Protest against gag bill set to intensify
The decibels of protests against the secrecy bill will be amplified when civil society organisations, the media fraternity and Cosatu convene a summit next year.
The summit, aimed at raising the heat against some clauses in the controversial Protection of State Information Bill, is expected to take place before the opening of Parliament.
If MPs fail to hear, Cosatu boss Zwelinzima Vavi says they will organise a march to the Union Buildings to petition President Jacob Zuma against signing the bill into law.
The bill – whose broad definition of national security closes any room for whistleblowers, citizens and the media to expose corruption – was passed by an ANC-dominated National Assembly and has been referred to the National Council of Provinces (NCOP).
The passing of the bill in the National Assembly has intensified an 18-month public protest by journalists and civil society.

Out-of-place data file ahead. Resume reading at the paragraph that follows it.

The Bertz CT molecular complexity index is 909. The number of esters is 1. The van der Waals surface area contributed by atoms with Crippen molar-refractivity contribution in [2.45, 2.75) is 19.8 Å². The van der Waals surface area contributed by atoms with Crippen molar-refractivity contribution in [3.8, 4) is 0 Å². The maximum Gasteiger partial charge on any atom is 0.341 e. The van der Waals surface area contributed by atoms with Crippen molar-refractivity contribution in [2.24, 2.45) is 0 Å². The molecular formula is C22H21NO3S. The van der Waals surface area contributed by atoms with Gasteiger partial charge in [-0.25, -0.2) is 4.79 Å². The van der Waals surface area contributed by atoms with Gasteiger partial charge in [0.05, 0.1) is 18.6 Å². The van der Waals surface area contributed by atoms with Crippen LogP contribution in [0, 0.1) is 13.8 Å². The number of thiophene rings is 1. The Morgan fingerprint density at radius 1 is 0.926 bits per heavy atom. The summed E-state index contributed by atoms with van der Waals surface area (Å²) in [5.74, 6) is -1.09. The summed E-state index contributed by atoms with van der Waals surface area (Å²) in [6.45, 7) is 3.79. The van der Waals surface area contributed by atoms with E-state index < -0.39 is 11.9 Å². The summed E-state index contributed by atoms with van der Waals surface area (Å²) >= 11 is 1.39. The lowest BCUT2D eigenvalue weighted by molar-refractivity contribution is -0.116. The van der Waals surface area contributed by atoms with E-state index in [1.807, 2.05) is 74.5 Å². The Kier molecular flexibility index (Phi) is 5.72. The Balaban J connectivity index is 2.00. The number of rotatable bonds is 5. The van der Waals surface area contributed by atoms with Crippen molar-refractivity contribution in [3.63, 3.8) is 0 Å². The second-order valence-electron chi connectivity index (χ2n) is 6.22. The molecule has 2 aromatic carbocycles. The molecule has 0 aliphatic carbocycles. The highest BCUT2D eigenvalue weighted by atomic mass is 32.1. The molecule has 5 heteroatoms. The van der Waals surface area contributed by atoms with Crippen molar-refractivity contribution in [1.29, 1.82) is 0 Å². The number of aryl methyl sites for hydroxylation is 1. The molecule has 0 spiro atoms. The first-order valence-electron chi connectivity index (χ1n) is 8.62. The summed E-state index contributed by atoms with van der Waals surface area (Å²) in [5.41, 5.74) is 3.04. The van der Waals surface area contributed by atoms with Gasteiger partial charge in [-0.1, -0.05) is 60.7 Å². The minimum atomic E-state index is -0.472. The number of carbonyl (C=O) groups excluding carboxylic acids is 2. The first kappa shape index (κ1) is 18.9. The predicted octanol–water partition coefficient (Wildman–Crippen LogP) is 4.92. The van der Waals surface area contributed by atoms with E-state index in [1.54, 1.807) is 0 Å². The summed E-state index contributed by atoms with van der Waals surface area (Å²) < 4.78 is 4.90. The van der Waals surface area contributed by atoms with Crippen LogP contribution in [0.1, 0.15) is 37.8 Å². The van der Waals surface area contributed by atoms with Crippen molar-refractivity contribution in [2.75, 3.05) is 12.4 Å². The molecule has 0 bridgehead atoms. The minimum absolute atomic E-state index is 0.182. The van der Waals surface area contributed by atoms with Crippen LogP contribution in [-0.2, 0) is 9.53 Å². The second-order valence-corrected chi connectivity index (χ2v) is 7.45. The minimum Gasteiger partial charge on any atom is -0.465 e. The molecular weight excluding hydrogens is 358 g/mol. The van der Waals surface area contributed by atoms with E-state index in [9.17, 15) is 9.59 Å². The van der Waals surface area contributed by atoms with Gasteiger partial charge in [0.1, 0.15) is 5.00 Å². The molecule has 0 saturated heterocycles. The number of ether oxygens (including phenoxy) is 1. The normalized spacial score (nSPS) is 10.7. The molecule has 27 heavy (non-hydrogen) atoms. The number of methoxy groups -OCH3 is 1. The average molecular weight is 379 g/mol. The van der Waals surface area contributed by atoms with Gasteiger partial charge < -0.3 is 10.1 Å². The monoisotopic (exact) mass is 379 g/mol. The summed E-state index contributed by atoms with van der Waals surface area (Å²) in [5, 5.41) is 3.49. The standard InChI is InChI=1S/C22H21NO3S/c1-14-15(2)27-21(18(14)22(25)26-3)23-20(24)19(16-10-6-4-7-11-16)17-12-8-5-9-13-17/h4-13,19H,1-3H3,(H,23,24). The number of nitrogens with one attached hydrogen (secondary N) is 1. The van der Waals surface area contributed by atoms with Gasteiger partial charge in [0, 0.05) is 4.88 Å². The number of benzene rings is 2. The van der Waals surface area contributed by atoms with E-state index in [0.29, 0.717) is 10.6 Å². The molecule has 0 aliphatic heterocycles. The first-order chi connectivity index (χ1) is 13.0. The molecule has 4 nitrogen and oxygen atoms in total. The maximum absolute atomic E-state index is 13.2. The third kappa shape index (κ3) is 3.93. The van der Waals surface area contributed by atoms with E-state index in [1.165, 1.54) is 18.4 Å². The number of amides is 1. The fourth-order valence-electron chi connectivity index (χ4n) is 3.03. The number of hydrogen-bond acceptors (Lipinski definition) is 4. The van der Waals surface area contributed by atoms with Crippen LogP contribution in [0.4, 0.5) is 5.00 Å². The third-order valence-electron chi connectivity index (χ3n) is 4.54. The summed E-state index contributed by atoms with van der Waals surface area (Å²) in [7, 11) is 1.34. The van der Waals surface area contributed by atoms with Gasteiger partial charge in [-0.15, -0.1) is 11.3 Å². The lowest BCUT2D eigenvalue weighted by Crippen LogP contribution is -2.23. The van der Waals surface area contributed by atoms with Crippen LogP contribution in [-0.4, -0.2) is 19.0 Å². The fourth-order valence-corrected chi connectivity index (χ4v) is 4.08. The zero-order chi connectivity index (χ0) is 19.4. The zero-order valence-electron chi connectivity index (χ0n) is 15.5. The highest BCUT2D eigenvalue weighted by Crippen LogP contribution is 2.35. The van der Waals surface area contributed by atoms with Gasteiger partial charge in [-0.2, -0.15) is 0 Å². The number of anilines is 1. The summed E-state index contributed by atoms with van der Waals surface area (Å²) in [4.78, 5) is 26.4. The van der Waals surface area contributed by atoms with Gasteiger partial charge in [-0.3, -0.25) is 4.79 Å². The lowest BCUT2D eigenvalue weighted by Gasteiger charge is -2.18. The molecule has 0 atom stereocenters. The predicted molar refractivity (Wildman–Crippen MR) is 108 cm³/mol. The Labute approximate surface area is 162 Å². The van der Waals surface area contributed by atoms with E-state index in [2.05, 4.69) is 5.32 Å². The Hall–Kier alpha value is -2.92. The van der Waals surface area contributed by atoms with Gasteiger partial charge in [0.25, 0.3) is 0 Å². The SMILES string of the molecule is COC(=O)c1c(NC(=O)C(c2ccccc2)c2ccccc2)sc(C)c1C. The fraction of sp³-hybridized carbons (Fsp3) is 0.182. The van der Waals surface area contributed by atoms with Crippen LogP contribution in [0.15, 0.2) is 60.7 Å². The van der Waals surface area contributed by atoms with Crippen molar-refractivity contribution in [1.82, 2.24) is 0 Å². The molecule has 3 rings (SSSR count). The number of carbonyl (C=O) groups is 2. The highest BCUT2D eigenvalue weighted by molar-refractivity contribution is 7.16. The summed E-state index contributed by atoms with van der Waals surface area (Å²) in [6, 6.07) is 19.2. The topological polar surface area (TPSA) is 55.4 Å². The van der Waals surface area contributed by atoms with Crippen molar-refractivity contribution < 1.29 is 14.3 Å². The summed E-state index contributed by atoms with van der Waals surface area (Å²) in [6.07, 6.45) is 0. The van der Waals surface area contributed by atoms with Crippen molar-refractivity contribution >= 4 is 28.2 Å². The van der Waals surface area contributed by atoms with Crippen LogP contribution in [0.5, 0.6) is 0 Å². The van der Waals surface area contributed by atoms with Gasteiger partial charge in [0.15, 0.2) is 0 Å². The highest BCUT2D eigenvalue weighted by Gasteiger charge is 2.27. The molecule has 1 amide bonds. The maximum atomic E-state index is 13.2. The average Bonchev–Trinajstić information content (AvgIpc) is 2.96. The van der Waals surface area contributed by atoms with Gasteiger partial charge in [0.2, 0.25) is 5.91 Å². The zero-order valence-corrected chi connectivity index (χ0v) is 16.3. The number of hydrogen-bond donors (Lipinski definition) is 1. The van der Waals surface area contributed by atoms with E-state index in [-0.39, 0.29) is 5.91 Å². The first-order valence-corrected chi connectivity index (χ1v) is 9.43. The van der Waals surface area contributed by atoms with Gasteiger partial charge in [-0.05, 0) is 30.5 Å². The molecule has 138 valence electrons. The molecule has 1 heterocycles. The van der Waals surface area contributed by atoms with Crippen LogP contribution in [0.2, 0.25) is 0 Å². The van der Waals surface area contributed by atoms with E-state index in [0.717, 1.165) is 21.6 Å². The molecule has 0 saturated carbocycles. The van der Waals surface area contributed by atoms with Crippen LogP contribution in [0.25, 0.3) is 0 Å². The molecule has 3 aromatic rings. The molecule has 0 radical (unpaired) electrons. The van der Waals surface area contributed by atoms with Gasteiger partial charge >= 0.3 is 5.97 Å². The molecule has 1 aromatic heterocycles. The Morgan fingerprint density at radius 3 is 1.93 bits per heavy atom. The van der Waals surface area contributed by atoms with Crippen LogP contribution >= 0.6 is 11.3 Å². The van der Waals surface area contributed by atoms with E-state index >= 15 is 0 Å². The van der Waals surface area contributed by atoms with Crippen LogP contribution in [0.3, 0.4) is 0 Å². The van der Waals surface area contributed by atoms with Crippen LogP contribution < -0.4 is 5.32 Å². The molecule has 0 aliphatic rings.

Vavi said he was reassured by some in the NCOP that all concerns against the bill would be considered.
“If all fails… and the NCOP passes it in its current form… What we are looking for is a march to the Union Buildings, to the president, and appeal to him not to sign it.”
If this failed they would devise a legal strategy to approach the Constitutional Court and avoid unco-ordinated legal challenges.
Vavi was speaking at a press conference in Joburg after meeting the SA National Editors’ Forum and the Right2Know Campaign. The union federation and the organisations have agreed to embark on awareness campaigns and to convene the summit.
Sanef chairman Mondli Makhanya cautioned that they were not anti-government but “we seek to protect and deepen our democracy.
“We want to say to the ANC and to the government, ‘you cannot be on the wrong side of the constitution, you cannot be on the wrong side of the Freedom Charter or public opinion’,” he said.
Dale McKinley, from the Right2Know Campaign, said the strategy was to “emphasise the voices of ordinary people.
“We appeal to those in the ANC and the alliance to also come on board,” he said. - The Star